As it stands, it seems almost as though women are being punished for being mothers. Motherhood has often served as the impetus for women to engage in civil disobedience but, in Urban Fantasy, motherhood — more often than not — results in death. Women are given very little opportunity for agency. These deaths deny motherhood as a site of power for women and instead turn women into eternal victims who are then responsible for the misery of their children.
This also serves to emphasise how little we regard mothers as characters or people in their own right. A mother is seen as an extension of her child rather than a person — and since a mother is all about her child, why shouldn’t she be sacrificed to further her child’s back story? She isn’t important as a person, and if she contributes best by being dead or absent, so be it, she doesn’t matter.
Related to this lack of independent existence is the eternal trope of the Bad Mother. It is a societal constant that mother is always to blame for whatever problems a child faces or suffers. While “blame the parents” is commonplace, this by far and away falls more on the mother than the father. The mother is a constant scapegoat for any and every issue in their child’s life.
|Lettie Mae in True Blood|
Do we really care about the issues of Lettie Mae, Tara’s mother from True Blood? Or is her alcoholism there to reflect on how hard a life Tara has to lead? Do we analyse Bonnie’s mother, Abby, on The Vampire Diaries to consider what drove her to pursue a life outside of Mystic Falls? Or does she only appear as and when she helps her daughter’s friends? It is not accidental that Lettie Mae and Abby are women of colour. Historically, women of colour have been seen as unfit mothers, unless we are nurturing and raising White children. Lettie Mae is not only absent but she is an alcoholic and she engaged in emotionally abusive behaviour throughout Tara’s childhood. For respite, Tara was forced to flee to the Stackhouse residence. What does it tell us when a Black girl can only find safety in the care of a White family, and abuse and neglect in her own mother’s home? Ruby Jean Reynolds is Lafayette’s mother on True Blood and we are first introduced to her in a mental institution. She is neurologically atypical and we learn that Lafayette has been doing sex work and selling drugs in order to pay for her care. She is extremely homophobic and uses anti-gay slurs to refer to both Lafayette and his now deceased boyfriend on the show, Jesus. The depiction of African-American mothers who are both physically and emotionally unavailable, and neglectful and abusive, is just another negative manifestation of how the media has chosen to construct the motherhood of African-American women.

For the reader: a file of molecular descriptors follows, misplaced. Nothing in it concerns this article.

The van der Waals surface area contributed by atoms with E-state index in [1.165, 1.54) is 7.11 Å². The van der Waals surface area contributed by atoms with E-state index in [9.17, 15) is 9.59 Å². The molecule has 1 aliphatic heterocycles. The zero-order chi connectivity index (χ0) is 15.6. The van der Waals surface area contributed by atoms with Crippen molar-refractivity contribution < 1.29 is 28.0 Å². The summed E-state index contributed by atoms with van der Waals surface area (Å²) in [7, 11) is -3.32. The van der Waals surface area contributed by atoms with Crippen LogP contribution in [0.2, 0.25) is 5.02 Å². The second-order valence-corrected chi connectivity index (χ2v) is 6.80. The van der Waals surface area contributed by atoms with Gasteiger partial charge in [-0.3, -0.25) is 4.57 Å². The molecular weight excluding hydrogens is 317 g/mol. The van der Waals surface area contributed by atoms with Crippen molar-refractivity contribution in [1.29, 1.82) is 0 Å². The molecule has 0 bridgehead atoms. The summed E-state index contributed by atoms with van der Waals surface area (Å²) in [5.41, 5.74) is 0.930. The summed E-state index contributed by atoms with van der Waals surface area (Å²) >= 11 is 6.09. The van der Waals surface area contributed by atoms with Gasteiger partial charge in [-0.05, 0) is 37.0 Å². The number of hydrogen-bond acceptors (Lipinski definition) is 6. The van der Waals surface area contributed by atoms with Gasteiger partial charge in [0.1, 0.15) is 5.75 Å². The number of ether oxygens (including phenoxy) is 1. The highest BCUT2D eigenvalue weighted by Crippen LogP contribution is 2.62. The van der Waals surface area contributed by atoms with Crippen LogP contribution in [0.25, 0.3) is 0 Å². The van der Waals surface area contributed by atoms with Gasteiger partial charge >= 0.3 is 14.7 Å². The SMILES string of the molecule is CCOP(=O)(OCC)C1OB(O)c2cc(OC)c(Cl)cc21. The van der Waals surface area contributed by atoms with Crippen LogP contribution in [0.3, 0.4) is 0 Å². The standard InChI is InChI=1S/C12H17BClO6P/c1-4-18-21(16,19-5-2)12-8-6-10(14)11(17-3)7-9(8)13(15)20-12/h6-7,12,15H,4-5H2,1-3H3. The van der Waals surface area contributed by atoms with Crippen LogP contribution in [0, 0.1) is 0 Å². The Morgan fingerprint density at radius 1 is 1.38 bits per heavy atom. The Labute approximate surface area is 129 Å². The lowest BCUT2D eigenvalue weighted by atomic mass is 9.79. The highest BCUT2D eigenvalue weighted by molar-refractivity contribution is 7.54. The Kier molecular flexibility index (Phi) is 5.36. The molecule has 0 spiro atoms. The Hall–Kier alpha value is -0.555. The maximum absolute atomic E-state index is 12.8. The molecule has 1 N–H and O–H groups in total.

It’s also worth noting how many of these “failure” mothers are marginalised. Lettie Mae is both black and poor. Abby is black. Darla from The Crow is a poor drug user. Even Sally’s mother on Being Human (US) is only around for 2 episodes of character growth for Sally — and in that time we learn she had an affair while with Sally’s father and wasn’t there for Sally as she wanted and needed. All the mothers we’ve mentioned are disposable characterisation tools — but the wealthy or middle class white mothers in The Secret Circle, Charmed, The Vampire Diaries, The Dresden Files, Once Upon a Time, Underworld and True Blood are killed off or absent through forces outside their control. They are absent because they are victims — and certainly beyond reproach. While poor women or mothers of colour are not innocently absent, they are to blame for their failure.
Finally, we have to take it to the full extreme – the villainous mother. Again, this is, in many ways, an easy characterisation. You have instant angst and pain and emotional conflict just because of the relationship between the antagonist and the hero/heroine.
It also feeds further into the prevalent theme of mother blame we see repeated so often and it is, again, used as an excuse to blame any of the problems the protagonist has. In Lost Girl, Bo’s problems of being a succubus without any guidance is down to her villainous, succubus mother’s abandonment. In Being Human (US), Mother’s smothering control over Suren is to blame for her childishness and self indulgence. In Once Upon a Time all of Regina’s evil plans ultimately stem from her mother’s ruthless ambition and destroying her dreams. They are the ultimate problem mother, to blame for everything in the child’s life – both their own personal issues and their ongoing conflict — it’s all completely Mother’s Fault.
It is disturbing that this prevailing idea of the dead, absent or outright villainous mother is so common within the genre. It devalues motherhood, sets mother up as disposable and ultimately to blame for the wrongs in their children’s lives, and this heavy burden of blame falls all the more heavily on marginalised mothers. In the aftermath of these absent mothers we have a mob of young female protagonists who have no mothers, frequently no parents at all. They’re alone, usually much younger, less experienced, more naive than the male love interest. They are exposed to the often predatory advances of these men — which is another topic entirely, but the seeds of it are planted by the absent mother leading towards her vulnerable, lonely daughter.
Paul and Renee blog and review at Fangs for the Fantasy. We’re great lovers of the genre and consume it in all its forms – but as marginalised people we also analyse critically through a social justice lens.